The Dr Oz Show featured the gluten-free diet as a topic on their August 11, 2011 episode. Dr Oz had as his guests, Founder and Medical Director of the Ultra Wellness Center of Massachusetts, Dr Mark Hyman, and Good Housekeeping Research Institute’s Registered Dietitian and Nutrition Director, Samantha Cassetty. Their basic advise was to eat more fiber, less starch, more naturally gluten-free food and less carbs. It was stated that 99% of us with a sensitivity to gluten don’t even know it. Seventy million Americans are effected by some form of gluten intolerance, gluten sensitivity or celiac disease. Therefore, it is important to know the facts about which foods are healthier for you; whether or not you can lose weight from a gluten-free diet; and to be knowledgeable of the hidden sources of gluten. Read on to learn more.
Gluten was described as being a protein found in the center of a grain, and can be found in wheat, barley and rye. Dr Oz asked Dr Hyman whether or not gluten was making us fat. Dr Hyman explained that for most of us it isn’t, but for those of us that are gluten sensitive, yes, it is making us fat. Research is showing that gluten causes inflammation in the body. Inflammation causes resistance to insulin, meaning your body has to produce more insulin to get the blood sugar in your blood. When this occurs, you gain weight because insulin is a fat storage hormone. It makes you store fat around your waist.
Dr Hyman suggested eating a whole foods diet: beans, nuts, seeds, gluten-free grains, vegetables, chicken and fish.
He explained that gluten has been linked to approximately 50 different diseases. Just a few of the diseases are autoimmune disease, rheumatoid arthritis, digestive problems like irritable bowel syndrome; and psychiatric problems such as depression, anxiety; and nutritional problems such as anemia and Vitamin D deficiency which can cause osteoporosis. It’s even been linked to heart disease and cancer.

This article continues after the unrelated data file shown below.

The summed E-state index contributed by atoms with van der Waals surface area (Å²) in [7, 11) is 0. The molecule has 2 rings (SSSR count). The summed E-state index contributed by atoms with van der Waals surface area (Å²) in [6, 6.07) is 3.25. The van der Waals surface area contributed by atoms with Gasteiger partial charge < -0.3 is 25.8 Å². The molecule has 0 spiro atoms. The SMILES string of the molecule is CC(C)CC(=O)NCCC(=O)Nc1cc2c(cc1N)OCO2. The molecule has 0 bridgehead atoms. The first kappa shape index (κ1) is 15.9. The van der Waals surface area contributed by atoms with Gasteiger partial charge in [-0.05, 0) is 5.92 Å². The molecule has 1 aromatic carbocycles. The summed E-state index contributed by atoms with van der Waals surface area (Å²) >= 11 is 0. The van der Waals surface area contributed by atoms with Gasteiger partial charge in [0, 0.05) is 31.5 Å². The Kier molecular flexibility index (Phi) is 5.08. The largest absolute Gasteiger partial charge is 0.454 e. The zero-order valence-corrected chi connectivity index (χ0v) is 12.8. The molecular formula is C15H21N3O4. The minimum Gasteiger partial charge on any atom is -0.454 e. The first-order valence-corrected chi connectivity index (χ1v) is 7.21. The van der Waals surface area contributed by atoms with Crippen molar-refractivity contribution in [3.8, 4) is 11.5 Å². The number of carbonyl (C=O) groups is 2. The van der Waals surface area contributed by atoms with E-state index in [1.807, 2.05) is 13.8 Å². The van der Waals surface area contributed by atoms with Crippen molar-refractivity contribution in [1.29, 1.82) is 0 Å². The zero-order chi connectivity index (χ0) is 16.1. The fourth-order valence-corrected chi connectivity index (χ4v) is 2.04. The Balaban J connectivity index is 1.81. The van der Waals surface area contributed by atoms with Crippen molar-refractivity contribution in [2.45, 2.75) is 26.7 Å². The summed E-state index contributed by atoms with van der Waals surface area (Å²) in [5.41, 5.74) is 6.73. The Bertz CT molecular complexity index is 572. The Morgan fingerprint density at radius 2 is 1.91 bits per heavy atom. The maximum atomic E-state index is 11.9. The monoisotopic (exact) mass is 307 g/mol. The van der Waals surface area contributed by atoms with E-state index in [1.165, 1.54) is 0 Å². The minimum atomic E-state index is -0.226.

What’s causing all of this all of sudden? Dr Hyman blamed it on our lousy diet: high sugar, high fat and processed food, all which changes our gut environment.
As far as weight loss goes, Dr Oz seemed pretty emphatic that you cannot lose weight by going on a gluten-free diet. It was evidenced by showing many packaged foods which contained higher calories and bad carbs (the kind that spike your blood sugar levels), and much less fiber than their gluten cousins. However, it was not mentioned how the rumor got started that you could lose weight on a gluten-free diet.
My thoughts are that years ago, there weren’t very many gluten-free products available and gluten-free flours were not as easily accessible, either. Gee, I remember back in 2005 when I first introduced to the gluten-free diet. I found potato flour (not starch) and soy flour at my local health food store and those made some pretty heavy carrot muffins. I finally found a few online websites which introduced me to chestnut flour. However, that was about it.
Back then gluten-free dieters, including myself, were forced to eat naturally gluten-free food, forgoing breads, pasta and many processed foods. And we did lose weight! Those individuals must have been asked how they lost their weight and that took off like a snowball! And here we are today.
Samantha Cassetty explained that products that contain refined carbohydrates: white flour (such as rice flour and potato starch for gluten-free) spike your blood sugar, thus making it harder to control cravings, control your appetite and that can lead to weight gain. She suggested eating whole grains like brown rice, beans, fruit because these items cause a steadier rise in blood sugar levels and makes it easier to manage cravings.
Dr Oz asked Samantha whether she would eat gluten-free if she had the choice and Samantha answered that there is no reason to be on a gluten-free diet unless it is medically necessary. However I believe we have to keep in mind what Dr Wyman stated above. There are so many individuals who have a gluten sensitivity and don’t even know it. I know many women who blamed their symptoms on menopause or PMS, age, etc. to later discover gluten was the cause all along. Therefore, trying a gluten-free diet to find out if it removes or improves any symptoms you may have, may be just your ticket to health.
We already know from Dr Alessio Fasano, Medical Director of University of Maryland’s Center for Celiac Research, that our bodies do not digest gluten. That’s enough reason not to eat it.
The one thing I regret not hearing in this episode is that there are plenty of gluten-free products which are high in fiber and either low or absent of starch. We now have available to us whole grain crackers such as Mary’s Gone Crackers, raw and vegan nut and fruit bars, no starch products and more!
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You may watch the entire segment on Dr Oz’s site: